CITY HALL — Aldermen are trying to jam up guns made with a 3-D printer before they prove to be a problem.
Aldermen Edward Burke (14th) and James Balcer (11th) proposed a new ordinance Tuesday banning creation of plastic guns using a 3-D printer and possession of such guns, which can be slipped through metal detectors.
"These types of stealth weapons simply have no place in our society," Balcer said in a statement.
Earlier this year, the Texas company Defense Distributed made blueprints available online for a device called the Liberator, a gun that can be made out of plastic using a 3-D printer. According to Burke and Balcer, the blueprints were ordered taken down by the U.S. State Department, but not before 100,000 copies had been downloaded.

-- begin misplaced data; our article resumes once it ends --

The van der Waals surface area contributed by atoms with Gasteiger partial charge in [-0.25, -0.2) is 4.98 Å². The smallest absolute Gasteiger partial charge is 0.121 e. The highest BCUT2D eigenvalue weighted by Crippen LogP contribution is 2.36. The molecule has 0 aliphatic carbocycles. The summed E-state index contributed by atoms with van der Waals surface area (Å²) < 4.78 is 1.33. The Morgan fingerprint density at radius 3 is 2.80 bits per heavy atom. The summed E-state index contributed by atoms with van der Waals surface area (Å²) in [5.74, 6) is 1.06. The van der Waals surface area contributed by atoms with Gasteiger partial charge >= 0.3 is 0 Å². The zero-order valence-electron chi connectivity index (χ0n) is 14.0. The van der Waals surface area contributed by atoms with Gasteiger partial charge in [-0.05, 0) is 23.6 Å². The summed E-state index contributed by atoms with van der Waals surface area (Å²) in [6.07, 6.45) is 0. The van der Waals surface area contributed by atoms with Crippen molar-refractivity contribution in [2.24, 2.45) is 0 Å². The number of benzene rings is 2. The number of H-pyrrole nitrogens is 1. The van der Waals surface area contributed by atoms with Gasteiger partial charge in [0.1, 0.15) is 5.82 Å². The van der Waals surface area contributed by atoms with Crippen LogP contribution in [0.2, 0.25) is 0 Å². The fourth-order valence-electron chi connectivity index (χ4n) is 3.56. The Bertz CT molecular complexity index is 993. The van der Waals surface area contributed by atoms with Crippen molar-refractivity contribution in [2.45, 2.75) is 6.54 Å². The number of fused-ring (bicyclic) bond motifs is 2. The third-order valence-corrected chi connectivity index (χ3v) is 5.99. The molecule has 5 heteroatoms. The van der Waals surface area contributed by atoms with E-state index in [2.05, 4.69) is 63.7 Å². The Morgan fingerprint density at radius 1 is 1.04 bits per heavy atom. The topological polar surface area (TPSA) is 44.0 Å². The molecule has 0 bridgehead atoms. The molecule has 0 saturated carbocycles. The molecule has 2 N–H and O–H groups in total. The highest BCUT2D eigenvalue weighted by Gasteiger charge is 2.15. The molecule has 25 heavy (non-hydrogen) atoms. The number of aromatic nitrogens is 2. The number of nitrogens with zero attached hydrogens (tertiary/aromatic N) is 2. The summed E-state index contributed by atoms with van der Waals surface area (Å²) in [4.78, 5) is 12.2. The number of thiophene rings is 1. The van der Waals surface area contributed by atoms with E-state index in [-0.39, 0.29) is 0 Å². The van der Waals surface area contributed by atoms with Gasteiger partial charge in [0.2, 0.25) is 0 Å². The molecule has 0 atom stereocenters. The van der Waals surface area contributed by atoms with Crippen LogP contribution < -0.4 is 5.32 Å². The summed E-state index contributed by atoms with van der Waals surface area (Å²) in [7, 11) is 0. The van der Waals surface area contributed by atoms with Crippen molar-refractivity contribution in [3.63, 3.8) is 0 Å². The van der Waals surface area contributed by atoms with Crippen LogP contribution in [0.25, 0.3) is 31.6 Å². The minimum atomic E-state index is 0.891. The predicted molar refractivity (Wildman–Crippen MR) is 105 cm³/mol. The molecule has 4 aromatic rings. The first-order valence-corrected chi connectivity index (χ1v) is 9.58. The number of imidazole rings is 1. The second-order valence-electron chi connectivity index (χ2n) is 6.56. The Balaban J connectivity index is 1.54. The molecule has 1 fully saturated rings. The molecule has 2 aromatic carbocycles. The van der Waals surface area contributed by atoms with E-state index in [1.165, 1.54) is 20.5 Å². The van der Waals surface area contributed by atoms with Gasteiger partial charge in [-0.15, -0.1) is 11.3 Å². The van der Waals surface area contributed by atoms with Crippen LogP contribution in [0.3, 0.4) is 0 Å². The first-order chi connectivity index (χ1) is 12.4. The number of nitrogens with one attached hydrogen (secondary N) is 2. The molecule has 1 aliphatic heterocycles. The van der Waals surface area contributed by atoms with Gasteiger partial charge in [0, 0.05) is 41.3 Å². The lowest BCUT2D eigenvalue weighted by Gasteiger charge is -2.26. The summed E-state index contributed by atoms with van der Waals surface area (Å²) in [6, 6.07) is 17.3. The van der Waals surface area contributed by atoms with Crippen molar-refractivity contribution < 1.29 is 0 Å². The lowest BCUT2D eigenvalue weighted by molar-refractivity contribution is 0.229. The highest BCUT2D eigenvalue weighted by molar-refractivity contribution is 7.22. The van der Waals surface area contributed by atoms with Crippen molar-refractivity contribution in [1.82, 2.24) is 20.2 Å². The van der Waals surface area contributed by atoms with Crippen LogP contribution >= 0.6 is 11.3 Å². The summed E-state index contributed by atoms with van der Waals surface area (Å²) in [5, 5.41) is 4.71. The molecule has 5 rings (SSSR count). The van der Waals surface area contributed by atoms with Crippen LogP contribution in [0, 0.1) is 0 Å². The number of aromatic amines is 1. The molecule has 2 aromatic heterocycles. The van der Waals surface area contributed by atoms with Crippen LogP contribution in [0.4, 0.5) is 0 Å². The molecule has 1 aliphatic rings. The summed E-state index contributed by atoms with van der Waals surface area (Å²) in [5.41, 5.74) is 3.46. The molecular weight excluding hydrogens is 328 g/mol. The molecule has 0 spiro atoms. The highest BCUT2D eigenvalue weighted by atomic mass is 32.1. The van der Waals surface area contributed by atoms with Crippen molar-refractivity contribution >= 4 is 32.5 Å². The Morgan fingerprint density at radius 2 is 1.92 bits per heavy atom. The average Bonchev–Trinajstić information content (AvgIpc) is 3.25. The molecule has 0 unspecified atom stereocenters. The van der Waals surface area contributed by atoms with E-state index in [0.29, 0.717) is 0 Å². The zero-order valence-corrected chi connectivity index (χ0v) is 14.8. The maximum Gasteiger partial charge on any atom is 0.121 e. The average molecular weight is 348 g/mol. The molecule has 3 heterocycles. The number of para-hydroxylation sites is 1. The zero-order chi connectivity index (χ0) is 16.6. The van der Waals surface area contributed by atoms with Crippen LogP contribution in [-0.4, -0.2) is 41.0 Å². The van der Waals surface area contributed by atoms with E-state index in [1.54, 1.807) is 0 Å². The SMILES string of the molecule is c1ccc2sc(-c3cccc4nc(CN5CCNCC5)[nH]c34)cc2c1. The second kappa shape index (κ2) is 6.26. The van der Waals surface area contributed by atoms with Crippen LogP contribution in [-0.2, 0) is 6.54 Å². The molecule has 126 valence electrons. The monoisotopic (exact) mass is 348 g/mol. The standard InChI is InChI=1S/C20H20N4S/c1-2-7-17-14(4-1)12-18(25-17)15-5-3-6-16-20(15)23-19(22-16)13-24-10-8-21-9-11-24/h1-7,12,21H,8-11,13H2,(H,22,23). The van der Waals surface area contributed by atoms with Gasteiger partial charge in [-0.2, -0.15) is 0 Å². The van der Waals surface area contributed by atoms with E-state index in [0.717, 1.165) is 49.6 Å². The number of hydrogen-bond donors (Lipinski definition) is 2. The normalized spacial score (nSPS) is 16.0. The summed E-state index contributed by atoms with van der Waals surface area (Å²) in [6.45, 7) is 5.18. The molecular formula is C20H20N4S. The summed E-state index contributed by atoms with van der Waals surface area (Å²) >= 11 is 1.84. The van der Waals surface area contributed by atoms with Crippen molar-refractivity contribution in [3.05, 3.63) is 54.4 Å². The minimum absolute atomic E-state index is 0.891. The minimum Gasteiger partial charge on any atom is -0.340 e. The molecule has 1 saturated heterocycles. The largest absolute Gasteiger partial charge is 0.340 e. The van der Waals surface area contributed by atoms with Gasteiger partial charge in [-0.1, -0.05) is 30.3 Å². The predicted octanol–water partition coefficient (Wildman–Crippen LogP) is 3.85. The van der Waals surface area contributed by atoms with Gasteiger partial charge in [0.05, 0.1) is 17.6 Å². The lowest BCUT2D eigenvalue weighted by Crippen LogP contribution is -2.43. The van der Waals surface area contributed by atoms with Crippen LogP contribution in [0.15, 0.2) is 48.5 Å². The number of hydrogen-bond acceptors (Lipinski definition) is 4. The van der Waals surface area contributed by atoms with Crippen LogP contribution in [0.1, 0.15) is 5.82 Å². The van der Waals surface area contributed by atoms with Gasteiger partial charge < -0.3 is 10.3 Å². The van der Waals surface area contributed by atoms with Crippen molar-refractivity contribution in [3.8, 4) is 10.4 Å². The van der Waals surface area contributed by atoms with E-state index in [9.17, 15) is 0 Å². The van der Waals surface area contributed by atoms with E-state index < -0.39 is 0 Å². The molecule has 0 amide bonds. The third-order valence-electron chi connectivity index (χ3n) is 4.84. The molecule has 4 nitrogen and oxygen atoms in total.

The only metal parts in the guns are the bullet and firing pin, making them capable of being slipped through less-sensitive metal detectors.
Philadelphia adopted a ban on guns made with 3-D printers last week.
"Chicago should follow suit and enact a similar ban," Burke said. "The general public has no business manufacturing weapons at home that are capable of defeating security checkpoints."
Violators would face fines of $1,000 to $5,000 and prison terms of 90 to 120 days.